With Their Bare Hands, The Battle for Montfaucon in WWI

Published: July 27th, 2018     
Product Image
Author: Osprey Publishing
Reviewed by: Rob Benson - IPMS# 44038
ISBN #: ISBN 978-1-4728-2979-5
Other Publication Information: Hardback, eBook and ePDF formats available
Price: $22.00

Thank you, Osprey Publishing, for providing a review copy of another of excellent World War I history volume. This book is a welcome and well-timed addition as the 100th anniversary of the end of the "Great War" approaches later this year. I hope reader of this book will gain an important appreciation and understanding of the raw, brutal nature of combat, often controversial decisions, poor battlefield judgments, and most of all the grit and persistence of the America Doughboys of the American Expeditionary Forces.

As always, I truly appreciate all those in the IPMS Reviewer Corps, whose work is critical to sharing new and exciting modeling and historical products with the world. Thank you for allowing me to read and review this book.


With Their Bare Hands is not a quick and light read, but is a longer, thorough and enjoying reading experience. While the book is indeed historical nonfiction, the writing style is modern and engaging, with many examples of contemporary and colloquial language retained. The recounting does not start with earshot of artillery, with the exception of a well-placer "teaser" prologue, but in a broad fabric from start to finish, ending in the overarching The Battle for Montfaucon. I spent much time with coffee enjoying this book.

Content Coverage

A quick scan of the table of contents will show an apparent progression of historical ordering that may initially suggest a traditional plodding through facts, but With Their Bare Hands is far from that. The book reads like a gripping novel, anchored in historical events, including perspectives from both side as needed. I personally appreciated the geological description of the battlefield and surrounding region. The political maneuvering, the subsequent reality of decisions made, and ultimately how to fight in a new age of warfare are described in detail, including the complexities of raising an army. The shifting nature of the war, the logistics of getting to the battlefield, and autonomy of command all provided significant challenges.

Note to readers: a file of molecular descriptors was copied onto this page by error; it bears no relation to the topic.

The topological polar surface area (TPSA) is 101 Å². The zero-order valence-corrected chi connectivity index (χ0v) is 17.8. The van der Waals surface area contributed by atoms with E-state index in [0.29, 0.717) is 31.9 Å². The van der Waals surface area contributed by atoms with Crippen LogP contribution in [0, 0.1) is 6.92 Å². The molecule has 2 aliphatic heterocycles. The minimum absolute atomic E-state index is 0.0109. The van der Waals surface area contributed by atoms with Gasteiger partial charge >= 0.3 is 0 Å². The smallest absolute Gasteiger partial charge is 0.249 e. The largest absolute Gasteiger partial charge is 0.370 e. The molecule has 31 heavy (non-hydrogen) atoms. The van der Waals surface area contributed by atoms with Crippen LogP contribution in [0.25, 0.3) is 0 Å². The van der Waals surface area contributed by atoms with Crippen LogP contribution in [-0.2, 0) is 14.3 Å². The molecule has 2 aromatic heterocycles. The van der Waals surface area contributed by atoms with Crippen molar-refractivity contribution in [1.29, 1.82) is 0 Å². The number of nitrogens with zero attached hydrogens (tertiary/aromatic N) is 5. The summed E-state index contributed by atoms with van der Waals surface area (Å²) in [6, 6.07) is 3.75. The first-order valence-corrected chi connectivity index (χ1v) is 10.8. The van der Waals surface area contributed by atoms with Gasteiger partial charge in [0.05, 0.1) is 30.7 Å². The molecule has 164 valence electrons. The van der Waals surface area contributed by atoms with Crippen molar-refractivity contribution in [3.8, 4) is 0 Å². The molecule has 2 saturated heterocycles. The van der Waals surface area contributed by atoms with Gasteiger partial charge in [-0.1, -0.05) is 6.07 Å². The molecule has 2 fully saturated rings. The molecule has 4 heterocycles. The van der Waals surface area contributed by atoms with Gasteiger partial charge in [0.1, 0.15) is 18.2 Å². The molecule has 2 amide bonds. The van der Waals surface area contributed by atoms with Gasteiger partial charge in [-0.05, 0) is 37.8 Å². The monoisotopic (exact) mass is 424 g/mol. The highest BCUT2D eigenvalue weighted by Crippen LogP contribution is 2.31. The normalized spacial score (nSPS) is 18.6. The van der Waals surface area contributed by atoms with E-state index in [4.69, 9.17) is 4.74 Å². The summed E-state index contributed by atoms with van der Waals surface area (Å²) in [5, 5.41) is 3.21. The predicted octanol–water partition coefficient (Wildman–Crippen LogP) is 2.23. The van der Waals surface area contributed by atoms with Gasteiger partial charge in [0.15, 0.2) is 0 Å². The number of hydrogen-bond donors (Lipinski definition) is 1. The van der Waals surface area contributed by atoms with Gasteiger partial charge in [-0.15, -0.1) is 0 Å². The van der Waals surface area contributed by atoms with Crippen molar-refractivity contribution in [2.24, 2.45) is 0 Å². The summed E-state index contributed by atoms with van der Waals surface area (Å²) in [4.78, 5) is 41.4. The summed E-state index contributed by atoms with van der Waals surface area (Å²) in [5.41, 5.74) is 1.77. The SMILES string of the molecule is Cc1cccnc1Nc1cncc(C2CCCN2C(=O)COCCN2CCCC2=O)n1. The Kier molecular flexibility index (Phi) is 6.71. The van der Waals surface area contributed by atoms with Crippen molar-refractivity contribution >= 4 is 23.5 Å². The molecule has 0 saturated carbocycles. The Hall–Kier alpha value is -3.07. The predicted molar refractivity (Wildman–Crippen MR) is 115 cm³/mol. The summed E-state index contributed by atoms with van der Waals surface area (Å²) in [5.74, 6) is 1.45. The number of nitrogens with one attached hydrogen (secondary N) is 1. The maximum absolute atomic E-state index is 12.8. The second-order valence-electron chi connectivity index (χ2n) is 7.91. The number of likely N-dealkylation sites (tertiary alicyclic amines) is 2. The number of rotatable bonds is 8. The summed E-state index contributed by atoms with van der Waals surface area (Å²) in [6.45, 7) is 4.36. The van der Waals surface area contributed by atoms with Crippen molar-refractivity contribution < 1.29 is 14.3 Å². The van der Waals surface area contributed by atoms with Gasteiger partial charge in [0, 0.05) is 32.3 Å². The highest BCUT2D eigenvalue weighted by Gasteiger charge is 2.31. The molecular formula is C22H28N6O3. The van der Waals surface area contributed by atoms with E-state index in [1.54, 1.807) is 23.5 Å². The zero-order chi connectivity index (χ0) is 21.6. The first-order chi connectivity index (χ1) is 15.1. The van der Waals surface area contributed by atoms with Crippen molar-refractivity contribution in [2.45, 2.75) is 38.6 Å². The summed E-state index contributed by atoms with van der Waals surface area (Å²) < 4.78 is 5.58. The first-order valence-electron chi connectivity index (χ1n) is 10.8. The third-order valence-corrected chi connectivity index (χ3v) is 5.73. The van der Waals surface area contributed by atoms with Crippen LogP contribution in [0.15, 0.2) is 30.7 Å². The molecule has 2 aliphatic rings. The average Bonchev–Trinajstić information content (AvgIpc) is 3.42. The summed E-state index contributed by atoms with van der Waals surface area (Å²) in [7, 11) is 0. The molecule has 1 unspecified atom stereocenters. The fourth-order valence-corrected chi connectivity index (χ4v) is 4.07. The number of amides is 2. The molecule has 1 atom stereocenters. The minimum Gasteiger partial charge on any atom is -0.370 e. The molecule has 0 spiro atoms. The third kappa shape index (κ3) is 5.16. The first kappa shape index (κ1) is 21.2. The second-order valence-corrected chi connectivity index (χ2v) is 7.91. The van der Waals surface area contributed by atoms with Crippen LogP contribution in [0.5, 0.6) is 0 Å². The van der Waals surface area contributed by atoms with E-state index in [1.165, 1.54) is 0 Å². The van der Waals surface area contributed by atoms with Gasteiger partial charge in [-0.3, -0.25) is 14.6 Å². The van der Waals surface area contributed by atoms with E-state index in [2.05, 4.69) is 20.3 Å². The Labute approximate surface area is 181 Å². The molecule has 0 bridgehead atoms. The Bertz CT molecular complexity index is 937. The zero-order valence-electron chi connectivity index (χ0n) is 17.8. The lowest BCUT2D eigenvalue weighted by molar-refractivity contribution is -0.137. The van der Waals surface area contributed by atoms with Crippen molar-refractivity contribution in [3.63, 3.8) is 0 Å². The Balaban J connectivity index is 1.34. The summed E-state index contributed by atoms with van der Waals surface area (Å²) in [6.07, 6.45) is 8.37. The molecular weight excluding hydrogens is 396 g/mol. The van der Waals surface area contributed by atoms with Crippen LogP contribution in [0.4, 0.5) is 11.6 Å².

A minimum of five full chapters are devoted to engagements of all kinds. The fact that any progress occurred at all is impressive, with the confusion and general disorganization often found in the rear areas. Nonetheless, the persistence and fortitude demonstrated by the Americans in eventually reaching the "periscope" is amazing. I thought it ironic that the periscope atop the hill was operational when secured, but rendered useless when the eyepiece was stolen as a souvenir. The author's descriptions of then-and-now buildings and fortifications adds the extra benefit of the author's fieldwork to any visits to the region.

The last chapter is an overview of the concluding days of the war, with not only the challenges of achieving a ceasefire at the front, but the political turmoil on the German side. Wholesale rebellion and desertions were taking place in early November of 1919, and the German government was deeply afraid of Bolshevism. At the cessation of hostilities, troops took to writing to relatives of those who died, and looked forward to going home, with or without a parade.

The epilogue provides an excellent concluding summary and wrap-up, with interesting after-war biographies of the major characters. The United States rushed into WWI by all accounts, with many missteps. Troops trained for unknown combat situations and conditions of trench warfare, but found themselves well outside of expected conditions. Yet they succeeded, demonstrating in six months "lightning fast military innovation." Two appendices follow, along with a comprehensive notes section and bibliography.

Overall Recommendation

I absolutely recommend this book, a great read to which I will return often. Thank you Mr. Fax, you helped me connect with my grandfather, who like "Lobe", did not talk about the war much. I did not know until he passed on about his service in the "Pocket" with Major Whittlesea not far away from With Their Bare Hands. You helped me understand. I hope this book will help others connect with ancestors.

Thanks again to Osprey Publishing; your company's work helps keep history alive. Thank you again to the stalwart Reviewer Corps for your hard work in making these review opportunities happen, Go Team!

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